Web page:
Abraham Ancer clears up Presidents Cup “controversy” with Tiger Woods
Take a few deep breaths, golf world, Abraham Ancer wasn’t ever coming after Tiger Woods. After finding himself on the receiving end of the wrath of both social media and Tiger, Abe Ancer cleared the air on his perceived controversy with Woods.
Ancer first found himself in hot water Saturday, when Woods bested him in their singles match at the final day of the Presidents Cup. After Woods’s 3 and 2 victory, fans quickly dug up Ancer’s comments from the Mayakoba Golf Classic.
“I would like to play against Tiger,” Ancer said at the time.
Abe Ancer: I want to play against Tiger
— SBR Sports Picks (@SBRSportsPicks) December 15, 2019
Woods quickly responded to Ancer’s comments after the round, saying, “Abe wanted it, he got it.”
Tiger’s quote quickly exploded on social media, in typical grave-dancing fashion.
“Abe wanted it and he got it.” Tiger doesn’t miss a thing. I mean, nothing gets by him.
— Tiger Tracker (@GCTigerTracker) December 15, 2019
Tiger said “Abe wanted it, and he got it.” Tiger is just a cold blooded killer lol pic.twitter.com/p1VDqxGTfy
— Garrett Hill (@Coach_G_312) December 15, 2019
But just as the twitter trolling was reaching its peak, Ancer stepped to the podium at the Presidents Cup and clarified his comments.
“When they asked me that at Mayakoba, first of all that question was in Spanish, so the tone when I said it, it was never like cocky or challenging or anything like that,” Ancer said. “At the moment I thought it would be a great experience, which it was. No matter what, with the outcome of the match, I would have gained a lot. I would have become a better player just from being in that situation.”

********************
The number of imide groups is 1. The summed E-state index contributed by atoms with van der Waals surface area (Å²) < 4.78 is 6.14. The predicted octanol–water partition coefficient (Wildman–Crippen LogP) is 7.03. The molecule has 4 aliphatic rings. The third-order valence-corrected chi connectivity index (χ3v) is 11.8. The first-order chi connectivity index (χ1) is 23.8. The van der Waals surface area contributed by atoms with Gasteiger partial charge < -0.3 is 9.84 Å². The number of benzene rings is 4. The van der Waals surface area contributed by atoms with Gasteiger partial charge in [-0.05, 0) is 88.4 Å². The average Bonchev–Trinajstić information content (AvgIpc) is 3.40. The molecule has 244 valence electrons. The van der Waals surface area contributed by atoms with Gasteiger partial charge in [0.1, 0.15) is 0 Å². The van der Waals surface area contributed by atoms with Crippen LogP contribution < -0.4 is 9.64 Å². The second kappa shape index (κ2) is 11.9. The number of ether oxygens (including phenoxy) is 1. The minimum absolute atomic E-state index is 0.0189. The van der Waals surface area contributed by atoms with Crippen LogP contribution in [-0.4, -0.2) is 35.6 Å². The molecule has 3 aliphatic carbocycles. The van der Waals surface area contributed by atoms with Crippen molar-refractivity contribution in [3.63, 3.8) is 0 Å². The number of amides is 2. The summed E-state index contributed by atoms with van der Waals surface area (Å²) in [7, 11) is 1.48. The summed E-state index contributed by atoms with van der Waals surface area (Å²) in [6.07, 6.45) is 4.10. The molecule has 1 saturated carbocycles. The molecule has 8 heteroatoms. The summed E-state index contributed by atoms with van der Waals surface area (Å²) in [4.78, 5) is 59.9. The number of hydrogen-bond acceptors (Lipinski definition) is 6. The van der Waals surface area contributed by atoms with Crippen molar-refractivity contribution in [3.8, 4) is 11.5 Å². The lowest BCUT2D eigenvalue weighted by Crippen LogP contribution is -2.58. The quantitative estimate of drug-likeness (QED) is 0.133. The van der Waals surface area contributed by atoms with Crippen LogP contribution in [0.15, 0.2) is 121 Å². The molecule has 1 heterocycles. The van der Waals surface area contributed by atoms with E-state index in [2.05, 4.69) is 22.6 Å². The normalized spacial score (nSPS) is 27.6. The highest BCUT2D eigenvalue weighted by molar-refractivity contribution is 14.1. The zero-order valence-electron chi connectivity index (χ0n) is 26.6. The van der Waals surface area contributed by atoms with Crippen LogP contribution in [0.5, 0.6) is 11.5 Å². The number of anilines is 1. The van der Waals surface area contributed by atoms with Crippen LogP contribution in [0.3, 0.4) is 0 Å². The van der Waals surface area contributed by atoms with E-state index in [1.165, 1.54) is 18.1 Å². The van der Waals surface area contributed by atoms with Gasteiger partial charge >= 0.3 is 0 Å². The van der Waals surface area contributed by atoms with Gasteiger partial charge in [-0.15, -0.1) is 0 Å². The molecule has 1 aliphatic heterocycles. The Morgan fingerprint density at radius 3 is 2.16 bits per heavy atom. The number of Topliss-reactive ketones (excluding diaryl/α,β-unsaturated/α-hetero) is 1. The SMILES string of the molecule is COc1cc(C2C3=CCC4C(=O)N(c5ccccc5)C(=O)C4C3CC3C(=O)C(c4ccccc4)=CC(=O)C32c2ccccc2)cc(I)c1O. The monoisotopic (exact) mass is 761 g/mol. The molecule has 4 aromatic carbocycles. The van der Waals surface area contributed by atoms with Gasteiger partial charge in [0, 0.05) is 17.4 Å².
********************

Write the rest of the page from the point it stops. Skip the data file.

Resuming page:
Heading into the final day at the Presidents Cup, Ancer had been one of the International team’s best players. He dominated the U.S. side throughout fourball and foursomes play en route to 3.5 points and a 3-0-1 record heading into his match with Tiger.
In International captain Ernie Els’ eyes, Ancer may have been a victim of his own early-week success.
“We didn’t plan it like that,” Els said. “As you remember, we had first pick and he was playing so well. We put Abraham’s name out and Tiger actually picked Abraham.”
After all that, it seems Ancer’s desire to play Tiger came not from a place of hubris but rather self-improvement. An outcome Ancer had hoped for but certainly hadn’t chosen.
A controversy that wasn’t in the aftermath of the U.S. team’s comeback win at the Presidents Cup.
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